Pope Pius XI instituted this Feast of Christ the King in 1925 by his encyclical Quas Primas in which he wrote, “The faithful, moreover, by meditating upon these truths, will gain much strength and courage, enabling them to form their lives after the true Christian ideal… He [Christ] must reign in our minds, which should assent with perfect submission and firm belief to revealed truths and to the doctrines of Christ. He must reign in our wills, which should obey the laws and precepts of God. He must reign in our hearts, which should spurn natural desires and love God above all things, and cleave to him alone. He must reign in our bodies and in our members, which should serve as instruments for the interior sanctification of our souls, or to use the words of the Apostle Paul, “as instruments of justice unto God”.
 
As we celebrate Stewardship Weekend and prepare for our great civic and religious holiday of Thanksgiving
next week, the more we become good stewards by being thankful for God’s gifts and putting those gifts to work by caring for others, the happier we ourselves will be in this life and the more prepared we will be for the next. Long live
Christ our King! Happy Thanksgiving! -- Fr. Bobholiday of Thanksgiving, when we see a softer side of our loving and merciful God, and take time to thank Him for His abundant blessings.
 
 
Many people seem to have a default image of God that is stuck on one of those two great attributes of God,
either his righteous justice or his loving mercy. But God’s mercy and judgment are intertwined and go hand in hand. Both are necessary and together both show His great love for us. Consider the analogy of a parent that exercises judgment towards a disobedient child. If the judgment or discipline the parent metes out is appropriate, most reasonable people would conclude that the parent exercised right judgment in order to produce good character in that child to help the child grow and mature. For example, if a child darts out into the street where traffic is heavy and dangerous, a mother or father would show their love in pulling the child away from that situation and then teaching the child by punishing them with certain restrictions or loss of privileges so that they might learn that their actions have consequences and behave in a safer and more appropriate manner in the future. While the child may not appreciate it at that moment, in time they may come to understand and be grateful for the lesson their parent taught them.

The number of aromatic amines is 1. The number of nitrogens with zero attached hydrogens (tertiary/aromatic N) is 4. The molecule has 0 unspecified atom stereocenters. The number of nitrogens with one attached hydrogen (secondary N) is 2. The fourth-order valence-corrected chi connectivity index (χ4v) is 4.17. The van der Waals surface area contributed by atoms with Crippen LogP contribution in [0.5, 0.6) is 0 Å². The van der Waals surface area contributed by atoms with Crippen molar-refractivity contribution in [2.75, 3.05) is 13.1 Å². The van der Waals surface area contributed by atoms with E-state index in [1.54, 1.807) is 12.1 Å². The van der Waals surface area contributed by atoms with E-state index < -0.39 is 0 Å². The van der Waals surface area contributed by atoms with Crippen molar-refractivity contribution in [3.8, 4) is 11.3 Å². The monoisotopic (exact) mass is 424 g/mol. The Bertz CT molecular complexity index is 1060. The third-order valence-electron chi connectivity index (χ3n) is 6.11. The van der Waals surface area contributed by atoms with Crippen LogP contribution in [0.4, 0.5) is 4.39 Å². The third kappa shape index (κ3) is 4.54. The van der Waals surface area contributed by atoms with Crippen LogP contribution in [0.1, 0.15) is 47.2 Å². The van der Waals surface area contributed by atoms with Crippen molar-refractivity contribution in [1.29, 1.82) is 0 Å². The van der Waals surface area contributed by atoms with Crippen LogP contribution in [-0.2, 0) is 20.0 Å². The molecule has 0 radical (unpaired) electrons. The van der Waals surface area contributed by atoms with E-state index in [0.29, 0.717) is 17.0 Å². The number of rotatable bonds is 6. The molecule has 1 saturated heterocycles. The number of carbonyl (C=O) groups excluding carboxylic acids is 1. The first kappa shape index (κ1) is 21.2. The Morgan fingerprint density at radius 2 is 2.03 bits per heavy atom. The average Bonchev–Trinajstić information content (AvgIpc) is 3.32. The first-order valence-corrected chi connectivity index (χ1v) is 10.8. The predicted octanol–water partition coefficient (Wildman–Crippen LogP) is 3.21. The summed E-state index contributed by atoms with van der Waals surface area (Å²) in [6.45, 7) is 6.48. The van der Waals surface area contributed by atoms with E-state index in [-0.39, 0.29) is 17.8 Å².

In a similar manner, God gives us laws and commands, not to enslave us, but out of love, to free us up to be everything He created us to be. And we are created to be like Him, to love generously and freely by serving one another, especially those most in need. The Last Judgment in Matthew chapter 25 is one of the most vivid parables Jesus ever spoke and its meaning is clear. We will not be judged on the knowledge we have amassed, or the fame we have acquired, or the fortune we have gained, but rather according to our reaction to human need. We will be judged on the degree and quality of our love as demonstrated by the help we give our neighbor.
 
Pope Pius XI instituted this Feast of Christ the King in 1925 by his encyclical Quas Primas in which he wrote, “The faithful, moreover, by meditating upon these truths, will gain much strength and courage, enabling them to form their lives after the true Christian ideal… He [Christ] must reign in our minds, which should assent with perfect submission and firm belief to revealed truths and to the doctrines of Christ. He must reign in our wills, which should obey the laws and precepts of God. He must reign in our hearts, which should spurn natural desires and love God above all things, and cleave to him alone. He must reign in our bodies and in our members, which should serve as instruments for the interior sanctification of our souls, or to use the words of the Apostle Paul, “as instruments of justice unto God”.
 
As we celebrate Stewardship Weekend and prepare for our great civic and religious holiday of Thanksgiving
next week, the more we become good stewards by being thankful for God’s gifts and putting those gifts to work by caring for others, the happier we ourselves will be in this life and the more prepared we will be for the next. Long live
Christ our King! Happy Thanksgiving! -- Fr. Bob